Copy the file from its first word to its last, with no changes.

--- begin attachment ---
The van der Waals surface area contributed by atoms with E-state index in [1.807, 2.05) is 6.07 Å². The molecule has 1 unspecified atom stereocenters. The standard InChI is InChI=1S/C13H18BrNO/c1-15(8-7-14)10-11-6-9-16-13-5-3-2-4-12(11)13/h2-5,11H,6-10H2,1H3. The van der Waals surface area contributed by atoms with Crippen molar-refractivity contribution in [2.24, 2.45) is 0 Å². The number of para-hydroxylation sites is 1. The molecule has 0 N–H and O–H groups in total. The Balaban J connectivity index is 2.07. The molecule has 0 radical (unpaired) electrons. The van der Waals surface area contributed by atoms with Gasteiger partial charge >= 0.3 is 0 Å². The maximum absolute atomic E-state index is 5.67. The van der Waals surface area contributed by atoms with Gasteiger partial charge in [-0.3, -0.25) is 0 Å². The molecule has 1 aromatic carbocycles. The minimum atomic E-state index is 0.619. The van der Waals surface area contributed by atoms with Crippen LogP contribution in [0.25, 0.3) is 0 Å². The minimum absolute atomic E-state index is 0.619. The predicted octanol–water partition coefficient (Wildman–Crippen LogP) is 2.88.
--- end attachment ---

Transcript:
The van der Waals surface area contributed by atoms with E-state index in [1.807, 2.05) is 6.07 Å². The molecule has 1 unspecified atom stereocenters. The standard InChI is InChI=1S/C13H18BrNO/c1-15(8-7-14)10-11-6-9-16-13-5-3-2-4-12(11)13/h2-5,11H,6-10H2,1H3. The van der Waals surface area contributed by atoms with Crippen molar-refractivity contribution in [2.24, 2.45) is 0 Å². The number of para-hydroxylation sites is 1. The molecule has 0 N–H and O–H groups in total. The Balaban J connectivity index is 2.07. The molecule has 0 radical (unpaired) electrons. The van der Waals surface area contributed by atoms with Gasteiger partial charge >= 0.3 is 0 Å². The maximum absolute atomic E-state index is 5.67. The van der Waals surface area contributed by atoms with Gasteiger partial charge in [-0.3, -0.25) is 0 Å². The molecule has 1 aromatic carbocycles. The minimum atomic E-state index is 0.619. The van der Waals surface area contributed by atoms with Crippen LogP contribution in [0.25, 0.3) is 0 Å². The minimum absolute atomic E-state index is 0.619. The predicted octanol–water partition coefficient (Wildman–Crippen LogP) is 2.88.